However the potential for other, long-dead Arctic viruses to be reborn from their fossilised genomes has not yet been discussed.

Two 700-year-old viruses collected from the Canadian Arctic were resurrected in a lab in the middle of San Francisco. Protected only by a lock and a key, the viruses were shown to infect tobacco plants and possibly insects.

In this case the consequences were thankfully minor, but deep discussion of infection control is paramount before regeneration of Arctic viruses becomes more commonplace.

We need dedicated studies at the interface of medical and Arctic microbiology before we can say the risk of a zombie disease is zero.

But we can say the media representation of the risk vastly exceeds reality and potentially overshadows some real health problems.

These include potential pathogen migration into the Arctic as it warms, allowing disease vectors to spread. More last-chance-tourists are arriving in Arctic frontier towns on cruise ships. The ships are outbreak hot zones, and the towns often have major socioeconomic, public health and infrastructure problems.

Look behind you!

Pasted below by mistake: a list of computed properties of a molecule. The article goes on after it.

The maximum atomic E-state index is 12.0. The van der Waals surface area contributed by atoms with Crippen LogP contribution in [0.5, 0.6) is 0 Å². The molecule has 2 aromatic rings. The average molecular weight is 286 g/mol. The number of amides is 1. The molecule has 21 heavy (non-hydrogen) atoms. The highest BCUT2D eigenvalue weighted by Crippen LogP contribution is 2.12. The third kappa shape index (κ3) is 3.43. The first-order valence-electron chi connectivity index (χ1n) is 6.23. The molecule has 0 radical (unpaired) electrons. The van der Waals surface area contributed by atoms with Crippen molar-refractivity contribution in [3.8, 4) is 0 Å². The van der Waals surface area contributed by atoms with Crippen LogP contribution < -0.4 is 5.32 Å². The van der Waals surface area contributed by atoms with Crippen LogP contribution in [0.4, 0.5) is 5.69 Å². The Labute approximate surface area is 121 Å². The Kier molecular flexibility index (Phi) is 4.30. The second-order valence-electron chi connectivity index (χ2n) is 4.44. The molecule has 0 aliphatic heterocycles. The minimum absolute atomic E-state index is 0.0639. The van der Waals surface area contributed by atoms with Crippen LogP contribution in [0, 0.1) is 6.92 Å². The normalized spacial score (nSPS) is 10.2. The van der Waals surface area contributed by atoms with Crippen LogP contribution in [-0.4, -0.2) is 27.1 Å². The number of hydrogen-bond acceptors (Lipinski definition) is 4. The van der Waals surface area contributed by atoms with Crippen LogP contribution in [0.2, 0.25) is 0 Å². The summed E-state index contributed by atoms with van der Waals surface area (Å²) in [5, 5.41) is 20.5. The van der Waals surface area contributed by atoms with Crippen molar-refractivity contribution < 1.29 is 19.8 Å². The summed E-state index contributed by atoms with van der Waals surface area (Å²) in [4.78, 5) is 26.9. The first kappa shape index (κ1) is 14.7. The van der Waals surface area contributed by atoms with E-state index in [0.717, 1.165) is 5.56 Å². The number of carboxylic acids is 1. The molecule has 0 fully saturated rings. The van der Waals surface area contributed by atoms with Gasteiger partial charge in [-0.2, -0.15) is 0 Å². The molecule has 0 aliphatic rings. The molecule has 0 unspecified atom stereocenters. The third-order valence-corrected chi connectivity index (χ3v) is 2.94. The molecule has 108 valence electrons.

What, therefore, are the dangers from microbes from the warming Arctic?

A microbe need not be pathogenic to cause harm. We now know that microbial feedbacks accelerate Arctic change. These include methane produced by permafrost Archaea, contributing to the $90 trillion impact on global GDP from permafrost thawing expected by the year 2100.

The darkening effect of algae and cyanobacteria growing on the Greenland Ice Sheet is accelerating its melting. The Greenland Ice Sheet is now the primary contributor to global sea level rise. By the year 2100, the impact on global GDP from flooding from the sea level rise expected at even 1.5°C of global warming is forecast to exceed $14 trillion annually.

If we place zombie diseases on the same risk axis as climate change accelerated by Arctic microbial feedbacks, the risk appears trivial. For us, it’s the climate change-amplifying feedbacks from non-pathogenic microbes in the Arctic that keep us in a cold sweat.


Dr Arwyn Edwards is a Senior Lecturer in Biology at Aberystwyth University. Dr Joe Cook is a postdoctoral researcher in Glaciology at the University of Sheffield

We thank NERC support for our MicroMelt project (NE/S001034/1 @GlacierMicrobes) which will map the biodiversity of microbes lost from glaciers. We also acknowledge the team at Ice Alive, a science communication organisation dedicated to exploring Earth’s cold places, who have enabled collaborative work between the authors.